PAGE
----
“History should not be ancestor worship,” Sarey Rose told them as she brought in the last of the time-viewer components and began to calculate how to form the microgates big enough for past light. Her hair was bound up for work. Whether or not she approved of the target, she was working.
Very late at night, when the buzz of drill dozers has died out, I can hear her breathing. I know that sounds crazy. I don’t care. Tonight, I have to concentrate extra hard because there’s a man lying beside me; he’s snoring with the contented abandon of the well-fucked and all that panting has heavied up the air in my quarters.
Me and Case met when someone slammed his head against my door, so hard I heard it with my earphones in and my Game Boy cranked up loud. Sad music from Mega Man 2 filled my head and then there was this thud like the world stopped spinning for a second. I turned the thing off and flipped it shut, felt its warmth between my hands. Slipped it under my pillow.
1. THERE ARE NO RULES. That’s what your uncle tells you, after he finds you stowing away in his transport ship, the Celeris, which you used to call the Celery when you were growing up, back when you only dreamed of getting off the crappy planet your parents brought you to as a baby.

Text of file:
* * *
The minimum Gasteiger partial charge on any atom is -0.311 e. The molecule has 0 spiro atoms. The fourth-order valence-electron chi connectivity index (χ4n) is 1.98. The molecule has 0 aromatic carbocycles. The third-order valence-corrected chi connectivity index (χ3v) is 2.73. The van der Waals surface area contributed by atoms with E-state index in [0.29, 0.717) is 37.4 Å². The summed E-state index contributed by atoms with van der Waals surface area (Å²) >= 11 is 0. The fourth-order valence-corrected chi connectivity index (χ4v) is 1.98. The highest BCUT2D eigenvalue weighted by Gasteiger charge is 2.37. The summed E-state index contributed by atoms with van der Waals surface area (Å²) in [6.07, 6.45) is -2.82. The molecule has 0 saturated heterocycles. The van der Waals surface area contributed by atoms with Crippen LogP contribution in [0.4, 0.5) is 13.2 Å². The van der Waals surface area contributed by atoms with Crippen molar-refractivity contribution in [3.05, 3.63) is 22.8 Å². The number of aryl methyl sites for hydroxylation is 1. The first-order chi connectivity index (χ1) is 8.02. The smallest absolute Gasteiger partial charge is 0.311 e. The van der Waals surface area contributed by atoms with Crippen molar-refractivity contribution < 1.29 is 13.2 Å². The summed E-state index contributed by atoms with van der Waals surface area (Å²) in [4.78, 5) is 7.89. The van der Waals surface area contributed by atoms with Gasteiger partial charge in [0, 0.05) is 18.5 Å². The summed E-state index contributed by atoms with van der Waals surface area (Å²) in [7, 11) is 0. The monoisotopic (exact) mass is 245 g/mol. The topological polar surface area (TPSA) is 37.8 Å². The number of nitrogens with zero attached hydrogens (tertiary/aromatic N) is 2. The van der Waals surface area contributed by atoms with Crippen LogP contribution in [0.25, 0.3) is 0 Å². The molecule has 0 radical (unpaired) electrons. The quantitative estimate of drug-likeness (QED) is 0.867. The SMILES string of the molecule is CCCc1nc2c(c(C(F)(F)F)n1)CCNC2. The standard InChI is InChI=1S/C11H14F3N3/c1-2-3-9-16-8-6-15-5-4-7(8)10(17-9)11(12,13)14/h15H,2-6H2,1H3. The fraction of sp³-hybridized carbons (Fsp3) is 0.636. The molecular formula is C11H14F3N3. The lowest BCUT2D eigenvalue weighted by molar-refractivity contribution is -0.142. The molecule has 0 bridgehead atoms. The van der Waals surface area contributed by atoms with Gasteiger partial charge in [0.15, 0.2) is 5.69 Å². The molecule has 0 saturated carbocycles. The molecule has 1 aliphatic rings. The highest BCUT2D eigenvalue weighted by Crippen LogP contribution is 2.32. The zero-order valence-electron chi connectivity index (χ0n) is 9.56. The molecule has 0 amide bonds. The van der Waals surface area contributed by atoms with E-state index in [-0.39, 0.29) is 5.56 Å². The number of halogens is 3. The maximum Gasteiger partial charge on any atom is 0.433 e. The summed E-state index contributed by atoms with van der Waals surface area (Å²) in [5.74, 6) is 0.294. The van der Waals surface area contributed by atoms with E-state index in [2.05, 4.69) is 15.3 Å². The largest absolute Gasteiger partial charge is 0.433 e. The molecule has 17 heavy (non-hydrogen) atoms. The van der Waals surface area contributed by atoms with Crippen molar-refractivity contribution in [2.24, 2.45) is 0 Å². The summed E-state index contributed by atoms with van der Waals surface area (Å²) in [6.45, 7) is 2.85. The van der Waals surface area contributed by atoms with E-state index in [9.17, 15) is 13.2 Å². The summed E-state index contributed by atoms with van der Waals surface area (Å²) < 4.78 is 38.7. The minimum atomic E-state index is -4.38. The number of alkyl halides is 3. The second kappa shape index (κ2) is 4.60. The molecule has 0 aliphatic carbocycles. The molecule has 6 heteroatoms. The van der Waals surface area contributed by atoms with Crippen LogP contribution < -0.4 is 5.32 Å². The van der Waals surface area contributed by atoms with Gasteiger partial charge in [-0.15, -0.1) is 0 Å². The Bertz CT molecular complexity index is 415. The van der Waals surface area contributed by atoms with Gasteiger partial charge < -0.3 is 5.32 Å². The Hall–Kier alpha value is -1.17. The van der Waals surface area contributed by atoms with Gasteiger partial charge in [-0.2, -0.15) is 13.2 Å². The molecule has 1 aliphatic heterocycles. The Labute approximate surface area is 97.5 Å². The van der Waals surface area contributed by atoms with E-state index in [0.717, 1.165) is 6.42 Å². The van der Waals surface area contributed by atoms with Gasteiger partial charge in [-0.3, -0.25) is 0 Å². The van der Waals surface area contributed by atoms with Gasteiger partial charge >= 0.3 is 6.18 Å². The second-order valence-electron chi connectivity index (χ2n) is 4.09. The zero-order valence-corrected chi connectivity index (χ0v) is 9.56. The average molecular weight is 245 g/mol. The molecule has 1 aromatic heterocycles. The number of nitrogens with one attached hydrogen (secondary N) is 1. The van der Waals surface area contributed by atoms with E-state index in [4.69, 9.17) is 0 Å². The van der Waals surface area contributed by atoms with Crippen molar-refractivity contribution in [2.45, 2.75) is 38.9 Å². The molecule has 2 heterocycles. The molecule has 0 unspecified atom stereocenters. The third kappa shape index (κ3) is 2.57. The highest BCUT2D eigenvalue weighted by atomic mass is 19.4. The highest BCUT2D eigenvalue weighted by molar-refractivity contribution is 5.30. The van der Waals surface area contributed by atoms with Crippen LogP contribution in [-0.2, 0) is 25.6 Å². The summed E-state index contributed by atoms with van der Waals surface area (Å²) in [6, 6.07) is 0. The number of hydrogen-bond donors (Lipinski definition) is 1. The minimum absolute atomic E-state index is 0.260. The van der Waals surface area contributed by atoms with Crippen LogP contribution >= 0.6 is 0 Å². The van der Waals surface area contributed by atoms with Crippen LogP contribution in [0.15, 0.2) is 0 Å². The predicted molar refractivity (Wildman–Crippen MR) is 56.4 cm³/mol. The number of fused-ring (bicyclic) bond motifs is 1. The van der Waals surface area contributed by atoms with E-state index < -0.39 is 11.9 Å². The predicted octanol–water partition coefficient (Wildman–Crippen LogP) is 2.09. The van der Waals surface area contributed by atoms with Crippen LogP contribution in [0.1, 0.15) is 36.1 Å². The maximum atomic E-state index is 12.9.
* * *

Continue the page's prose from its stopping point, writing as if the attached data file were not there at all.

KV-62 went supernova today. Well, according to the news, it went supernova on March 14, 1592, but we’re just now finding out about it. Other things that happened on this day in history: Eli Whitney got a patent for the cotton gin, Charles I granted a royal charter to the Massachusetts Bay Colony, and I was fished out of a trash can in the Union Square subway station.
A man was far ahead of her on the road. Walking and breathing. So far, so good. That he was a man, Nayima was certain. His silhouette against the horizon of the rising roadway showed his masculine height and the shadow of an unkempt beard.
It was an apocalyptic sector. Out of the red-black curtain of the forward sight-barrier, which at this distance from the Frontier shut down a mere twenty metres north, came every sort of meteoric horror: fission and fusion explosions, chemical detonations, a super-hail of projectiles of all sizes and basic velocities, sprays of nerve-paralysants and thalamic dopes.
The spaceman shows up on a hot summer afternoon, not in the dead of night when you’re crouched in the garden peering through a telescope that shows you the endless glories and wonders of the night sky. There’s no spaceship making a bright arc against a star-spangled sky. Just a man in a spacesuit, standing at the edge of your hammock.
The old house had been hit by something sometime during the war and mashed nearly flat. The front was caved in as though crushed by a giant fist: wood pulped and splintered, beams protruding at odd angles like broken fingers, the second floor collapsed onto the remnants of the first. The rubble of a chimney covered everything with a red mortar blanket.
A drink arrived that Culin hadn’t ordered. No one sent drinks to the crowded annex where Culin sat, crammed in with seven other people, all with contagion bands on their sleeves and matching tattoos on their arms. Sending drinks was an affectation Culin didn’t see much in the Dead Engine at all.